You may have seen, heard or read in the news yesterday and today about the recent reported cases of salmonella outbreaks related to tomato consumption, specifically to the plum or Roma and round tomato varieties. Food safety is always a concern as there are many parts to the food chain with each link as equally important as the other. The root cause of the outbreak is still under investigation and undetermined at this time, but one can be sure that human error is to blame.
As the worlds food resources continue to be strained and as energy costs continue to rise we will keep seeing more and more breaks in the food safety chain. In the past few years we have seen many specific contaminated food sources and they seem to be occurring more frequently too. Spinach, lettuce, green onions, beef, pork and now tomatoes added to the ongoing carrier list of food borne illnesses. As a result of the recall even fast food giant McDonalds has removed tomatoes from their menus, and joining the list of companies pulling tomatoes from the shelves and menus are Wal-Mart, Burger King, Outback Steakhouse, and Taco Bell. It is reported that most of the salmonella cases related to tomato consumption have been around New Mexico and Texas. Cherry tomatoes, grape tomatoes, tomatoes sold with the vine still attached and homegrown tomatoes are likely not the source of the outbreak, so these are still okay to eat raw. However, cooking any of the affected tomatoes would kill the illness causing germs such as with preparing a tomato sauce where the food items is heated to above 145 degrees Fahrenheit.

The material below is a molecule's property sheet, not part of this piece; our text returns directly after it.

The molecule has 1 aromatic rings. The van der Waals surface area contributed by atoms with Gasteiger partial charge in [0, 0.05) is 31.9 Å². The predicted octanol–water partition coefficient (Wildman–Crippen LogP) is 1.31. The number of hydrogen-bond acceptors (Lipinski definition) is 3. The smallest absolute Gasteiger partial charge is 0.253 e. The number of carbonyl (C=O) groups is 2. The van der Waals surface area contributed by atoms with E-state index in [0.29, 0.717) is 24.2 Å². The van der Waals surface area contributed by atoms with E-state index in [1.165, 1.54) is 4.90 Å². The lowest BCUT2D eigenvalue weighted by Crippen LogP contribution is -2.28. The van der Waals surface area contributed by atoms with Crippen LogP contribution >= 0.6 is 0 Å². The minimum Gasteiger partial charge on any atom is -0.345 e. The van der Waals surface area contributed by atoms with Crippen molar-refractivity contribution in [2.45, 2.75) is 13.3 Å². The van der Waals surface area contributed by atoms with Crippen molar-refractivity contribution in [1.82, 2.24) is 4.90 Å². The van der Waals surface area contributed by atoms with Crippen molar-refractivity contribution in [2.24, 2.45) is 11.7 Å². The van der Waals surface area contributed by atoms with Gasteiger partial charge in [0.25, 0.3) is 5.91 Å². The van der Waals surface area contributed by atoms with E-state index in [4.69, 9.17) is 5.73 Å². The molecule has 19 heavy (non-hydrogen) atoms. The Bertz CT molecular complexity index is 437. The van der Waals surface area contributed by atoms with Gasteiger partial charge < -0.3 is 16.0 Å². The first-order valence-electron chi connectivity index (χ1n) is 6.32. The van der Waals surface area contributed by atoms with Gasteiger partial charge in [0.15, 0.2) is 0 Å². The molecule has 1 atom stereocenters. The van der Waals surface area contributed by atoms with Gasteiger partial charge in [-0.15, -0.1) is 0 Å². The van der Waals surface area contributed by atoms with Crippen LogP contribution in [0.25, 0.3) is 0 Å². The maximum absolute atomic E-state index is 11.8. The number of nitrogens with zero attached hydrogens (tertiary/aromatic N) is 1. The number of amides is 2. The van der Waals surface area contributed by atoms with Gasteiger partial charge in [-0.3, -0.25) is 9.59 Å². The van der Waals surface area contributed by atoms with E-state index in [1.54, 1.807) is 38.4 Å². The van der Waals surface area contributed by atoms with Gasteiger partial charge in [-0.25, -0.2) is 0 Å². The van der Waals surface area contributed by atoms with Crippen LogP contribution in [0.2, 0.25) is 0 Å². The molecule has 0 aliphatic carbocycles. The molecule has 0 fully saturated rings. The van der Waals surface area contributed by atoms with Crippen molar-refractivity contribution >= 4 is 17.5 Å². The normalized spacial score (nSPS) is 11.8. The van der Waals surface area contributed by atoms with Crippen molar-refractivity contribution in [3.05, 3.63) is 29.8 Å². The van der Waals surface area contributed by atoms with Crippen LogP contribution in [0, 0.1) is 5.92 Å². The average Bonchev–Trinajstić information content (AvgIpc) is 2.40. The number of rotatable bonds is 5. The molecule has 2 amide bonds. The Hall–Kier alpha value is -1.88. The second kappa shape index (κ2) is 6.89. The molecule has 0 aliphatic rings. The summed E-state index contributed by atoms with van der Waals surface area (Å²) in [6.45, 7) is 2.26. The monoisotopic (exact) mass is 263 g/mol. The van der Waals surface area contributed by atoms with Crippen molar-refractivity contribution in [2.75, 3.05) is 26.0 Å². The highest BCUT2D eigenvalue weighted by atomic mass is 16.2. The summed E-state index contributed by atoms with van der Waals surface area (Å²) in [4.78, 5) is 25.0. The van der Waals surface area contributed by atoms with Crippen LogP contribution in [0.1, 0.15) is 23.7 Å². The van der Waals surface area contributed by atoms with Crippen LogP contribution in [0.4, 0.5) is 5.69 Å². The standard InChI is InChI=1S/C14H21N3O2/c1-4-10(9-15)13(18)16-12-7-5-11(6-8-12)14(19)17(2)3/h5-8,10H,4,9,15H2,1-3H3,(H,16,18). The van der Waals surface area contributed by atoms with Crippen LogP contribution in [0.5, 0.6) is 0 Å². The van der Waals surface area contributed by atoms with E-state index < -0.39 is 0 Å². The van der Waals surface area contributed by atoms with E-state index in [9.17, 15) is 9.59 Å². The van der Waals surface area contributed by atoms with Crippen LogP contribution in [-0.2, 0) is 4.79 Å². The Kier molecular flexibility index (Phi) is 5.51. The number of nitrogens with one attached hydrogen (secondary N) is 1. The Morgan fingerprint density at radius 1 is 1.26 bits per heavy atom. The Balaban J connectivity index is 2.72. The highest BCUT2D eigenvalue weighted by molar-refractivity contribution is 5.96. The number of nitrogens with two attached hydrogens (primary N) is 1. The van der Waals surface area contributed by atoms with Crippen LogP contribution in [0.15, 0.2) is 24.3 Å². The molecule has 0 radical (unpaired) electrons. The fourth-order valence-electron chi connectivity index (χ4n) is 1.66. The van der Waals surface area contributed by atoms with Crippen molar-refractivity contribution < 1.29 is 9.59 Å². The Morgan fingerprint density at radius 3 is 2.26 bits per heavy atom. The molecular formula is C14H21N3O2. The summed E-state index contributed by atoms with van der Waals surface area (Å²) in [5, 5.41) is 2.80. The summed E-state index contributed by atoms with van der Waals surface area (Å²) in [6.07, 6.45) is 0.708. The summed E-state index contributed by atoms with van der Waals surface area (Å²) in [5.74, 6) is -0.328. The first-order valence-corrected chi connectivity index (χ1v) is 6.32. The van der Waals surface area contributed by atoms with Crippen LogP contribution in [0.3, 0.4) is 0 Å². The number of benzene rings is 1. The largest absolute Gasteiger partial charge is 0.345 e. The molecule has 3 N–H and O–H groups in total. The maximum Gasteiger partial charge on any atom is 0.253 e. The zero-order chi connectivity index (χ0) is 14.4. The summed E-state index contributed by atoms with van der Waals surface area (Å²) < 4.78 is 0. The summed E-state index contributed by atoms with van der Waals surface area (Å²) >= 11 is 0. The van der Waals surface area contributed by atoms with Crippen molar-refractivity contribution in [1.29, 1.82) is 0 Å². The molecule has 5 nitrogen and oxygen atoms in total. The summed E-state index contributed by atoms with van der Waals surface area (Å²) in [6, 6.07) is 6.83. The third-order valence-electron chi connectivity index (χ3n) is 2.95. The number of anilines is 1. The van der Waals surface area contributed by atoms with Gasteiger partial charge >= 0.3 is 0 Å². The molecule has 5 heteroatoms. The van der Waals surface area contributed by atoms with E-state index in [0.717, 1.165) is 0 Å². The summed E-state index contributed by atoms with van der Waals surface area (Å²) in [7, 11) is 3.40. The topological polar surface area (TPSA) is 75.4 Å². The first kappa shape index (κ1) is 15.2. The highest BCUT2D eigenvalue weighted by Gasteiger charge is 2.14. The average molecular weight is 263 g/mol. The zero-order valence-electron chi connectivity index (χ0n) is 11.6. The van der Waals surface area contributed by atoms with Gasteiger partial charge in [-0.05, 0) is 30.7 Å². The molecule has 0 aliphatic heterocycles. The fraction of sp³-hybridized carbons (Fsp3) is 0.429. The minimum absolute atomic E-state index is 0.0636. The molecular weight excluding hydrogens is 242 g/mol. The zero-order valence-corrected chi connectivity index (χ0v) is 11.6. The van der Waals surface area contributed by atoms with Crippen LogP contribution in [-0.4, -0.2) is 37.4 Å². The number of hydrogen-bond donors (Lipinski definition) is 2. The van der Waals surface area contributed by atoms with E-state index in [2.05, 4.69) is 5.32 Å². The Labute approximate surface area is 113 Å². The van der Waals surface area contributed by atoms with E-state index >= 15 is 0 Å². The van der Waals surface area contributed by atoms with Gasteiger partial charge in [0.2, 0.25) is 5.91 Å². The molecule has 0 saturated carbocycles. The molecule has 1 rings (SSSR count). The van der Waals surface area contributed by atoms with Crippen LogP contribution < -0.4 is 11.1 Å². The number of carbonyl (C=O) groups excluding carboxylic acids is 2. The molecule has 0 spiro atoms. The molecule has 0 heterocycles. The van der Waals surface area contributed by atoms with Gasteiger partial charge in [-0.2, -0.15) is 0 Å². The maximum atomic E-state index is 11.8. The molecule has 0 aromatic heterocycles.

Here is some specific information about the warning:
• The FDA recommends that consumers not eat raw Roma, red plum or red round tomatoes unless the tomatoes are from the sources listed below.
• Consumers can continue to eat cherry tomatoes, grape tomatoes, and tomatoes sold with the vine still attached, or tomatoes grown at home.
• These states, territories and countries where tomatoes are grown have not been associated with the outbreak: Arkansas, California, Georgia, Hawaii, North Carolina, South Carolina, Tennessee, Texas, Belgium, Canada, Dominican Republic, Guatemala, Israel, Netherlands and Puerto Rico.
The list will be updated as more information becomes available. Visit www.fda.gov/oc/opacom/hottopics/tomatoes.html#retailers for more information
• Cooking tomatoes at 145 degrees for at least 15 seconds will probably kill the bacteria. Simply washing tomatoes can help, but it won’t necessarily remove the salmonella bacteria, because when tomatoes are picked on very hot days and put into cold water to chill, salmonella on their surface can be drawn into the fruit.